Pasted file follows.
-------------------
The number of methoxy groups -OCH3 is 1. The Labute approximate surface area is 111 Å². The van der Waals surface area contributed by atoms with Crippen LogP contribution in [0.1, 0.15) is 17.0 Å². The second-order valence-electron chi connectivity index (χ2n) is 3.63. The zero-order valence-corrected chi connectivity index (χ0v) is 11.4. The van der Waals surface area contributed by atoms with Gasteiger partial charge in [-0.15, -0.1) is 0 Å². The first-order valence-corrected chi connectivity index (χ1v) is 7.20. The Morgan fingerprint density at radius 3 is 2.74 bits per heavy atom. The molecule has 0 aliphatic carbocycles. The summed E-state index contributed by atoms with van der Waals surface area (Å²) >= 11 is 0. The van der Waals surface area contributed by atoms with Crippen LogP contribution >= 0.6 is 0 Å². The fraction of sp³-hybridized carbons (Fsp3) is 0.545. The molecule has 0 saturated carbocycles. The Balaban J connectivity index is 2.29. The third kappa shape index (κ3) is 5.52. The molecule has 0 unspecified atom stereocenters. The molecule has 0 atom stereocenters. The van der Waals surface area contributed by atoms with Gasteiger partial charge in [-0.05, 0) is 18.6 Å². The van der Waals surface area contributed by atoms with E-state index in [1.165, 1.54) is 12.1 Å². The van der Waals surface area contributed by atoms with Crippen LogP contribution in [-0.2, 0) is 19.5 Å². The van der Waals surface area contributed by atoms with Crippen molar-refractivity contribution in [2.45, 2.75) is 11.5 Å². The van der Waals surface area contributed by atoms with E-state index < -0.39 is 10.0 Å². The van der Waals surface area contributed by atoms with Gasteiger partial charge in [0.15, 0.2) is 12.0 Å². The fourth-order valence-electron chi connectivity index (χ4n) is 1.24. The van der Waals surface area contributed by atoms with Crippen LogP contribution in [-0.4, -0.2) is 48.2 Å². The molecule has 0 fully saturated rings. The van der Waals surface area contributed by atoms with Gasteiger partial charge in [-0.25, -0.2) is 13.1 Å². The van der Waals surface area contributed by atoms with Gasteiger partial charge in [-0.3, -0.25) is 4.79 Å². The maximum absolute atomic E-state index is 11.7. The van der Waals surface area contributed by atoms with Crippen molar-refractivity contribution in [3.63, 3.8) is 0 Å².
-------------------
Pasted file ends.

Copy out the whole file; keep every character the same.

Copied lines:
The number of methoxy groups -OCH3 is 1. The Labute approximate surface area is 111 Å². The van der Waals surface area contributed by atoms with Crippen LogP contribution in [0.1, 0.15) is 17.0 Å². The second-order valence-electron chi connectivity index (χ2n) is 3.63. The zero-order valence-corrected chi connectivity index (χ0v) is 11.4. The van der Waals surface area contributed by atoms with Gasteiger partial charge in [-0.15, -0.1) is 0 Å². The first-order valence-corrected chi connectivity index (χ1v) is 7.20. The Morgan fingerprint density at radius 3 is 2.74 bits per heavy atom. The molecule has 0 aliphatic carbocycles. The summed E-state index contributed by atoms with van der Waals surface area (Å²) >= 11 is 0. The van der Waals surface area contributed by atoms with Crippen LogP contribution >= 0.6 is 0 Å². The fraction of sp³-hybridized carbons (Fsp3) is 0.545. The molecule has 0 saturated carbocycles. The Balaban J connectivity index is 2.29. The third kappa shape index (κ3) is 5.52. The molecule has 0 unspecified atom stereocenters. The molecule has 0 atom stereocenters. The van der Waals surface area contributed by atoms with Gasteiger partial charge in [-0.05, 0) is 18.6 Å². The van der Waals surface area contributed by atoms with E-state index in [1.165, 1.54) is 12.1 Å². The van der Waals surface area contributed by atoms with Crippen LogP contribution in [-0.2, 0) is 19.5 Å². The van der Waals surface area contributed by atoms with Crippen molar-refractivity contribution in [2.45, 2.75) is 11.5 Å². The van der Waals surface area contributed by atoms with E-state index < -0.39 is 10.0 Å². The van der Waals surface area contributed by atoms with Gasteiger partial charge in [0.15, 0.2) is 12.0 Å². The fourth-order valence-electron chi connectivity index (χ4n) is 1.24. The van der Waals surface area contributed by atoms with Crippen LogP contribution in [-0.4, -0.2) is 48.2 Å². The molecule has 0 fully saturated rings. The van der Waals surface area contributed by atoms with Gasteiger partial charge in [-0.25, -0.2) is 13.1 Å². The van der Waals surface area contributed by atoms with Gasteiger partial charge in [-0.3, -0.25) is 4.79 Å². The maximum absolute atomic E-state index is 11.7. The van der Waals surface area contributed by atoms with Crippen molar-refractivity contribution in [3.63, 3.8) is 0 Å².